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Hunt, John Henderson, Lord Hunt of Fawley (1905-1987)

Identity Statement

Reference code(s): GB 2134 B/HUN
Held at: Royal College of General Practitioners
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Full title: Hunt, John Henderson, Lord Hunt of Fawley (1905-1987)
Date(s): 1932-1988
Level of description: Fonds
Extent: 5 boxes
Name of creator(s): John Henderson Hunt, Lord Hunt of Fawley (1905-1987)
Detailed catalogue: Click here to view repository detailed catalogue


Administrative/Biographical history:

John Henderson Hunt was born on 3 July 1905 in Secunderabad, India, eldest son of Edmund Hunt, surgeon in charge of staff of the Nizam of Hyderabad's State Railways and Chief Medical Officer of the Railway Hospital, Secunderabad, and Laura Mary Hunt, daughter of a tea plantation owner. Hunt grew up in England with his mother and his siblings, whilst his father lived and worked in India until 1931, attending pre-preparatory school and then Temple Grove Preparatory School, Eastbourne. He was then educated at Charterhouse School from 1918. In 1923 Hunt achieved an exhibition to Balliol College, University of Oxford, where he graduated with a 2:1 in Physiology in 1927. Hunt was awarded the Radcliffe Scholarship in Pharmacology, St Bartholomew's Hospital Medical School. He was registered BM, BCh, MRCS/LRCP with the General Medical Council in 1931.

Hunt worked as House Surgeon at St Bartholomew's Hospital in 1931 and did a locum tenens at Duffield, Derbyshire. In 1933 he became second assistant at the Medical Unit at St Bartholomew's Hospital and in 1934, for two years, he was House Physician at the National Hospital for Nervous Diseases. In 1936 he went on to be Chief Assistant to the Consultative Neurological Clinic at St Bartholomew's Hospital. In 1934 he passed the membership examination of the Royal College of Physicians, and in 1935 he obtained his DM Thesis, University of Oxford, on the subject of Raynaud's disease, a published work of the thesis appeared the following year in the Quarterly Journal of Medicine.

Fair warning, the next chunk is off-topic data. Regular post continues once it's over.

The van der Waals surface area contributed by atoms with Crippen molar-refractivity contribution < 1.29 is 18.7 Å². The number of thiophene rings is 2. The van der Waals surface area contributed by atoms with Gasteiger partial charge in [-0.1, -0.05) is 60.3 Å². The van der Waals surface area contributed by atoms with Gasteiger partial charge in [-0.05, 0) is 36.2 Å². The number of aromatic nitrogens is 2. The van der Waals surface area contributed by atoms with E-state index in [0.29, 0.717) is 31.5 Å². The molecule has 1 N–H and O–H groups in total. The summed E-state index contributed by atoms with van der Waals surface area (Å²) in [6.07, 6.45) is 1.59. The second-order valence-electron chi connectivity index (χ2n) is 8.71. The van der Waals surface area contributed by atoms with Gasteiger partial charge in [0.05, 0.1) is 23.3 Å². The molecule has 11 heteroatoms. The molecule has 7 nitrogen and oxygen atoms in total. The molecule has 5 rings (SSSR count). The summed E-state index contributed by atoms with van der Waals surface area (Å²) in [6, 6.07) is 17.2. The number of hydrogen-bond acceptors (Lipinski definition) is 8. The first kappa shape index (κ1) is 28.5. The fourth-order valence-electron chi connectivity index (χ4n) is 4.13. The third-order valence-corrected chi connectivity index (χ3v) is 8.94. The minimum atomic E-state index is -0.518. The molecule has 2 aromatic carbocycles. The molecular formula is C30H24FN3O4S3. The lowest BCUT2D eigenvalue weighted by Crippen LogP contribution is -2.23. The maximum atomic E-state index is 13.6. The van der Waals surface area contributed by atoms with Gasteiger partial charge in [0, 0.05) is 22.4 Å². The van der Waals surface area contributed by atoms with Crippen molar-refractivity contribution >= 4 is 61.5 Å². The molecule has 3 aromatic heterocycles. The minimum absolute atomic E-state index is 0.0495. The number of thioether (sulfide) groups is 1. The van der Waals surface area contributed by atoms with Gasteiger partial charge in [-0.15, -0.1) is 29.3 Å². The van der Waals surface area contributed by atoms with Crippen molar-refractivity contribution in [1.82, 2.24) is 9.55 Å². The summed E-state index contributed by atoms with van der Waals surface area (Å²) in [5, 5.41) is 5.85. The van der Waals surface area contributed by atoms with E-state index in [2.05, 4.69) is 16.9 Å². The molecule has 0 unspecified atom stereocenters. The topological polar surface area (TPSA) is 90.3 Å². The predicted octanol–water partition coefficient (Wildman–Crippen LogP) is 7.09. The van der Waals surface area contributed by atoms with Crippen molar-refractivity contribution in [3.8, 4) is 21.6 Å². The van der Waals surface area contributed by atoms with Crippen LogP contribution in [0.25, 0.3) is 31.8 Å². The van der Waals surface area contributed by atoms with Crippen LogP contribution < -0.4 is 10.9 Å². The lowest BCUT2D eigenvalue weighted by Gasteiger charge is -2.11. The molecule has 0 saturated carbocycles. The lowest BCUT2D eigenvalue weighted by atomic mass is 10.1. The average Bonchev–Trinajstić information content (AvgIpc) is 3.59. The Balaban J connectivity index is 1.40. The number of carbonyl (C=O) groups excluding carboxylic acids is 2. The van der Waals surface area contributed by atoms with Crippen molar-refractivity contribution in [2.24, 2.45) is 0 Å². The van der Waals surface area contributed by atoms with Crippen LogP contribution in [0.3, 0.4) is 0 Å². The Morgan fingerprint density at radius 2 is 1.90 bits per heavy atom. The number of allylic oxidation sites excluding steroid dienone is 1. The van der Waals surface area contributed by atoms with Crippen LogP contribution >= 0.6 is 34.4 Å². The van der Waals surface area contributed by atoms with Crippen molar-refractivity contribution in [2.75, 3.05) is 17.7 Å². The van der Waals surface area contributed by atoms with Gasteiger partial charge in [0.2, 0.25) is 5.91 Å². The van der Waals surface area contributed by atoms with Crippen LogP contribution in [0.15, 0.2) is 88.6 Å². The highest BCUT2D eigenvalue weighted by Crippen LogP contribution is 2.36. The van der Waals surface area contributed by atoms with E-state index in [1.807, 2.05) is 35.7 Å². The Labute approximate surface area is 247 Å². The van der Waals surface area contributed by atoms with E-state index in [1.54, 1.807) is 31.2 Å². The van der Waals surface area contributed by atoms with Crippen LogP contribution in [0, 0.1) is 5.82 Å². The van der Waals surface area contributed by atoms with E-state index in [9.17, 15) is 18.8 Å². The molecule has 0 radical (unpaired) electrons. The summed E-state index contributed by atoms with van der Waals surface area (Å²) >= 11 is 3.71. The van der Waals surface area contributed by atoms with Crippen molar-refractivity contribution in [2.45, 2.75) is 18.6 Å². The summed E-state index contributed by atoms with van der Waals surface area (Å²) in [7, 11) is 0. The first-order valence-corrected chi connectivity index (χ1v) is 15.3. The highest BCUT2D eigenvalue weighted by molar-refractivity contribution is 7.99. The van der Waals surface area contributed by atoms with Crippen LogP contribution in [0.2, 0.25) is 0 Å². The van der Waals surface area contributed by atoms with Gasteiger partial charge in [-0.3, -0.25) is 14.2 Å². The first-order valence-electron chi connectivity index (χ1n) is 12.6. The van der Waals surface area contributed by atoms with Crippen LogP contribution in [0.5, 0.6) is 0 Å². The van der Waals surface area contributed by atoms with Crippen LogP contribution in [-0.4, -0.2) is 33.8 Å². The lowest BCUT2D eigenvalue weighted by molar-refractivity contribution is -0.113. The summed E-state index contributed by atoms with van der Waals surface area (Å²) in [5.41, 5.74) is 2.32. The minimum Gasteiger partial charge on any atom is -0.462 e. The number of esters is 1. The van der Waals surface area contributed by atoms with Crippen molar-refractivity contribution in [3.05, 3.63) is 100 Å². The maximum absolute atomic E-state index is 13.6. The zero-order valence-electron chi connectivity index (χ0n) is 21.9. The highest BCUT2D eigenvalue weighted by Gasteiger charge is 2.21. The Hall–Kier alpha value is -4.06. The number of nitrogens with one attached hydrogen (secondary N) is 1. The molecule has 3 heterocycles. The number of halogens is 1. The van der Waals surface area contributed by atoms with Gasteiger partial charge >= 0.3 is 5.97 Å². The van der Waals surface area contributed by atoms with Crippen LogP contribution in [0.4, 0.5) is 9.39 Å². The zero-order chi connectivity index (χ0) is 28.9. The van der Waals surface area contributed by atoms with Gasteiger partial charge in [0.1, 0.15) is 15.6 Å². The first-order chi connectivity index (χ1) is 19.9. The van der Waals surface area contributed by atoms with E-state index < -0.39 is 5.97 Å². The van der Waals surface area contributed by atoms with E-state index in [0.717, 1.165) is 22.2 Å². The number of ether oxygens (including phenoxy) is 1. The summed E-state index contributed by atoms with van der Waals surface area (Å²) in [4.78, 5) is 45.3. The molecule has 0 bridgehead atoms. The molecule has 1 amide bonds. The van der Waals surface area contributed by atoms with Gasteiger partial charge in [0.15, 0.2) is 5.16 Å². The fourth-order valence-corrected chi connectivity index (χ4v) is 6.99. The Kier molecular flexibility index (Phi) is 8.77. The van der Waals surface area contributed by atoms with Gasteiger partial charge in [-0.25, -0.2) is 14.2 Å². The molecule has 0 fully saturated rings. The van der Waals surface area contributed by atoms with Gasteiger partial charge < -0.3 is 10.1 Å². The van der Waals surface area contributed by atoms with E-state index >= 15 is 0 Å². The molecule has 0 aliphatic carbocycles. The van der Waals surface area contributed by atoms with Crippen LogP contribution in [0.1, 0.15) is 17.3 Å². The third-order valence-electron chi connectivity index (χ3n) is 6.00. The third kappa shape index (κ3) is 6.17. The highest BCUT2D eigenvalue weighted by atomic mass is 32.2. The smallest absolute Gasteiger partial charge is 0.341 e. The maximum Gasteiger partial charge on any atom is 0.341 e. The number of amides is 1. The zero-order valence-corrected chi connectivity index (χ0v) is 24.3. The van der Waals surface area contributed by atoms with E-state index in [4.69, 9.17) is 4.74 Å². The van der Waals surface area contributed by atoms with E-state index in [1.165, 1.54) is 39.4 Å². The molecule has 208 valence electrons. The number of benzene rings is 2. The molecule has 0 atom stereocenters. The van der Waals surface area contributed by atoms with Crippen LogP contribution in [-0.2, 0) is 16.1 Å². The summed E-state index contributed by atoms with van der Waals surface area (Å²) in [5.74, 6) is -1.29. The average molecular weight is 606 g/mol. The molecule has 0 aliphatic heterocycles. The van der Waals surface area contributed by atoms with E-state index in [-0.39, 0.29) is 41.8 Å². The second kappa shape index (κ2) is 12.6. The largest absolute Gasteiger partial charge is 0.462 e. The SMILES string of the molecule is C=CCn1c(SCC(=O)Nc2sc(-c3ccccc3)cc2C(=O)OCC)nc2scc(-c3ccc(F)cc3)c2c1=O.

Hunt chose to become a general practitioner, and in 1937 joined Dr George Cregan in practice as a partner at 83 Sloane Street, London. The reaction of his teachers and colleagues was that he was 'committing professional suicide' (John Horder) as the differences in education, pay and status were indeed considerable. During the Second World War Hunt served as a neurologist in the Royal Air Force, at Blackpool and Ely, held the rank of Wing Commander. When the war was over he returned to set up independent practice at 54 Sloane Street, London. The practice had its own laboratory and x-ray department. Hunt choose not to enter the National Health Service (NHS) in 1948, continuing to run a private service, having an already well-established clientele since establishing the practice at the end of the war.

Although Hunt had not entered the NHS he was acutely aware of the uncertain and unsatisfactory position of general practitioners during the crucial NHS planning stages. It was felt that there was justification for general practitioners to have a college of their own. The notion of an academic body to promote the efficiency of general practice had been proposed as long ago as 1844, but to no effect. However, over a hundred years later the ideas were again being put forward.